Three men have been fined for dumping waste illegally at a huge fly-tipping site in Hampshire.

Some of the waste dumped illegally at a site in Havant, Hampshire ended up in a nearby stream.

Daniel Worboys of ‘Rubbish Clearance Portsmouth’, Jason Newman of ‘What A Load Of Rubbish’ and Sidney Simpson of ‘S&S Clearances’ pleaded guilty at Portsmouth Magistrates Court for dumping waste illegally - including waste collected from a church in Portsmouth.

A fourth defendant, Ben Bennett (real name Lezlie Hollis) pleaded not guilty and his case has been adjourned until 10 September 2019. In September 2018, a major fly-tipping site was discovered by the Environment Agency on Hulbert Road, Havant.

It found orchestrated dumping of household and commercial waste by trespassers, including waste forming around 40 different tips from many small vehicles.

The waste site caused problems for the environment with some of the waste catching fire, causing toxic smoke, and some entering the local stream. It cost around £100,000 to clear the site.

Mattresses and household items were among the rubbish dumped on the site.

Hampshire Fly-tipping site

Following an extensive investigation, the Environment Agency identified the three men, who pleaded guilty to dumping the waste at the Hulbert Road site.

Daniel Worboys, who was sentenced to 12 weeks’ imprisonment suspended for 12 months and ordered to pay £1,500 compensation, admitted he had collected waste from a number of customers that he deposited at the site near Havant. He also did not use correct paperwork.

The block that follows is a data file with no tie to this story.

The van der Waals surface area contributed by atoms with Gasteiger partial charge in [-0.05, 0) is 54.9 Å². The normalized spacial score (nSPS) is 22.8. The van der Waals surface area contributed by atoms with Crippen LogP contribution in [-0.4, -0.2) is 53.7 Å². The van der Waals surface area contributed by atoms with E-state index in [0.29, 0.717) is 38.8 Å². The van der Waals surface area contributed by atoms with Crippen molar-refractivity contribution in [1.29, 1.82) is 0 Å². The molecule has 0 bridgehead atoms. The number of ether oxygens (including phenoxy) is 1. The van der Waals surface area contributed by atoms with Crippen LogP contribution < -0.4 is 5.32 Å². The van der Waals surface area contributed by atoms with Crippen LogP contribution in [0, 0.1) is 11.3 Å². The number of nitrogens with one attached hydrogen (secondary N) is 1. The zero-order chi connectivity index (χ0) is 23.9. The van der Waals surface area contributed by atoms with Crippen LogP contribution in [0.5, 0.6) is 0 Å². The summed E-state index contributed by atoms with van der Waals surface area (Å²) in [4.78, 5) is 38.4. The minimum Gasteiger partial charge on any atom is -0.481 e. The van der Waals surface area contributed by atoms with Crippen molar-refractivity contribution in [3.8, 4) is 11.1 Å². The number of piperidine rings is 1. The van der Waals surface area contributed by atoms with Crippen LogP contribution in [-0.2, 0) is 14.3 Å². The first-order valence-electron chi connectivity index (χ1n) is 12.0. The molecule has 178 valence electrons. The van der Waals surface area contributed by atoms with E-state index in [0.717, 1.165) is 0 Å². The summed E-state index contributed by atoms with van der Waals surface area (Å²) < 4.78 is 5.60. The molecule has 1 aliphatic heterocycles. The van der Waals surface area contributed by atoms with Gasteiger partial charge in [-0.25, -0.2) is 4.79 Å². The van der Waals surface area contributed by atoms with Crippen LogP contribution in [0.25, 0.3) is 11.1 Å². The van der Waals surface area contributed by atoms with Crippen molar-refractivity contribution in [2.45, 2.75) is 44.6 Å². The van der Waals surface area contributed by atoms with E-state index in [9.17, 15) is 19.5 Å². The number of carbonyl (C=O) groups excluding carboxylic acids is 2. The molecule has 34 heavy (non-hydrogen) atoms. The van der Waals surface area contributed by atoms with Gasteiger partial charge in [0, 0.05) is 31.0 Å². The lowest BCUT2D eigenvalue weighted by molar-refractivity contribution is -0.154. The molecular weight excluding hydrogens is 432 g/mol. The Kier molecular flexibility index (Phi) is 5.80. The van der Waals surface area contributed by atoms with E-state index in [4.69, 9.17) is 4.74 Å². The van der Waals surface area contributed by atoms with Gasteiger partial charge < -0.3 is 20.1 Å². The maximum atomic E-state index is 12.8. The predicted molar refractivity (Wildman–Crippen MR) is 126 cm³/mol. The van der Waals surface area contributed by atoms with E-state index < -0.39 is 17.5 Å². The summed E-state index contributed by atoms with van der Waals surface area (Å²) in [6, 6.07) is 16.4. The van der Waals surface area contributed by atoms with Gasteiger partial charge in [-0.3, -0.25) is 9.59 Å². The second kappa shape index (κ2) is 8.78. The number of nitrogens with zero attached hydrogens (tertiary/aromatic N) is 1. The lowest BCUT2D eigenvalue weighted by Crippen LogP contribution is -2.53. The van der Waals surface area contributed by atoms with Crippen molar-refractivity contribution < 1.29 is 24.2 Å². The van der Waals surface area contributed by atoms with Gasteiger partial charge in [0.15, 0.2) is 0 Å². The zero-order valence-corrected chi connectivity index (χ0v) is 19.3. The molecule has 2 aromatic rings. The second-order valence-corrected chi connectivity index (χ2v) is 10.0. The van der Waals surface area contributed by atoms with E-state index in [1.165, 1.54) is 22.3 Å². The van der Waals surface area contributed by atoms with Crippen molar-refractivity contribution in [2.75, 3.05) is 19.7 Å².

Jason Newman was sentenced to 12 weeks’ imprisonment suspended for 12 months and ordered to pay £1,000 in compensation. The Environment Agency found paperwork belonging to Jason Newman at the site.

Illegal dumping site in Hampshire

It also found that he had dumped waste he had collected from a housing association and a landlord as part of a house clearance. He also did not use correct paperwork.

Sidney Simpson, who was sentenced to 12 weeks’ imprisonment suspended for 12 months and ordered to pay £1,000 compensation, was employed to clear household and business waste from a church in Portsmouth by the pastor who had employed him before. He also did not use correct paperwork.

Some of the waste caught fire, causing toxic smoke.

A spokesman for the Environment Agency, said:

"Their actions showed blatant disregard for the environment.

"These waste criminals also undermine legitimate businesses.

"In cases like this, we have no hesitation in prosecuting those involved as we want to make sure that waste crime doesn’t pay.

"We all have a part to play in stopping waste crime. We encourage the public to ask to see their waste collector’s ‘Waste Carriers Registration’ and demand a ‘Waste Transfer Note’, which states where they are taking the waste to be disposed."

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Mike Williams
Surely the fines imposed should be much larger. If it cost £100,000 to clear it up how do ~£1000 fines stack up ???